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So, What Happens When the Lockout Ends?

On December 2, 2021, Robert Manfred and the MLB elected to lockout the players for the first time since 1990.

Both the Major League Baseball Players Association (MLBPA) and the MLB had hoped to avoid a lockout when the collective bargaining agreement (CBA) officially expired, but they could not agree to terms for a new CBA in time. As a result, baseball has been in a state of limbo.

With Spring Training just weeks away, it is unknown what impact the lockout will have on the 2022 season. However, it can be reasonably expected that with a new CBA coming, things will look a little different this year.

Free Agency Frenzy

Prior to the lockout, MLB teams committed over $1.7 billion dollars to free agents. For reference, the most money spent on free agents in a single offseason was prior to 2020. In that offseason, teams spent a collective $2.1 billion in free agency.

With names like Carlos Correa, Clayton Kershaw, Freddie Freeman and more still on the board, this is shaping up to be the most expensive offseason in MLB history.

MLB free agency is normally a somewhat slow process. However, it is likely teams felt pressured to sign their biggest targets prior to the expiration of the CBA. This led to highly competitive bidding wars between clubs.

The added pressure resulted in contracts like Corey Seager’s massive 10-year, $325 million deal with the Texas Rangers. The same can be said for Max Scherzer’s record-breaking three-year, $130 million deal. The deal is worth $43.3 million per year, the highest average annual value (AAV) of any contract in MLB history.

Because of the lockout, teams will have a limited amount of time to finalize their free agency decisions before it is time for players to report to spring training. As a result, when the lockout ends there will likely be another mass spending spree across the league.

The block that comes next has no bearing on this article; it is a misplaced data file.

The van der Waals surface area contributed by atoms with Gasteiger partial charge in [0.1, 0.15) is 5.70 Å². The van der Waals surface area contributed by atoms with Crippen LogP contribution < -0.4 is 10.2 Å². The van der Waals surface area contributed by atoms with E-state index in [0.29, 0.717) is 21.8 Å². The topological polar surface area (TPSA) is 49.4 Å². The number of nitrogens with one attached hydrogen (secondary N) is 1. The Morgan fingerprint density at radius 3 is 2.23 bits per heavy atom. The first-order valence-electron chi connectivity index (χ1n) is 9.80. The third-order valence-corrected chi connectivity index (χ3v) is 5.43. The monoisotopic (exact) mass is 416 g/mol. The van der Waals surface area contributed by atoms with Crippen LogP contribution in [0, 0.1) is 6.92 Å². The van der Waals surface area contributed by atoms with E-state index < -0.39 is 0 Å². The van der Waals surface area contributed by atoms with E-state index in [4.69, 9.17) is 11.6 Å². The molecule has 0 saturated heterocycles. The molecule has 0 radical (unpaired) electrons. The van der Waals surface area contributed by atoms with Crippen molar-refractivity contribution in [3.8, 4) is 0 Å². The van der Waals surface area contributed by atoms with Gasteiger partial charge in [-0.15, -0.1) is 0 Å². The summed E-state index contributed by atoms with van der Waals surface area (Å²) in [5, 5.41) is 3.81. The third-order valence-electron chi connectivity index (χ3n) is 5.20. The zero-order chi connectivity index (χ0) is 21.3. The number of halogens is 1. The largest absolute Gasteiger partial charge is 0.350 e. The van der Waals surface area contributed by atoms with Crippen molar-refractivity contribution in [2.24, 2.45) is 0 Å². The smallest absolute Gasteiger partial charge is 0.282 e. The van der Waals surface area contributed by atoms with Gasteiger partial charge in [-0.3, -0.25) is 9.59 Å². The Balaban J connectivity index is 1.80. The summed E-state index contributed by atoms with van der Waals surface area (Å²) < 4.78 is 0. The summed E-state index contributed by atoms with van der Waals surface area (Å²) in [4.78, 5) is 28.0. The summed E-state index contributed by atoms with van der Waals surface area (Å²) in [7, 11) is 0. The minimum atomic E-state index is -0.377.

In addition, the contracts we have already seen are likely to drive up the prices for the remaining stars on the board. This complicates matters for small-market teams looking to make a splash this offseason.

It is yet to be seen how the lockout will impact signings and team composition heading into the new season. However, it can be expected that several more bombshell contracts are signed before Opening Day to cap off this explosive offseason.

The New-Look MLB

With the new CBA is likely to come several rule changes awaited by fans and players alike.

Firstly, the MLB may implement the universal designated hitter. If this change does come to fruition, expect it to have a massive impact on National League free agency. This is because NL teams gain an extra spot in the batting order to work with, as well as added versatility to their roster.

The league is also expected to throw away the controversial extra-innings rule introduced prior to the shortened 2020 season. The rule placed a runner on second to start extra innings. CBA discussions have additionally included reverting the seven-inning doubleheaders back to their original nine innings. 

One of the bigger changes to the league proposed by the MLB is the idea of an expanded playoff race. 14 teams would make the postseason with a three-game Wild Card round. The best record in both leagues would earn a bye from the Wild Card round.


Image courtesy of Steph Chambers / Getty Images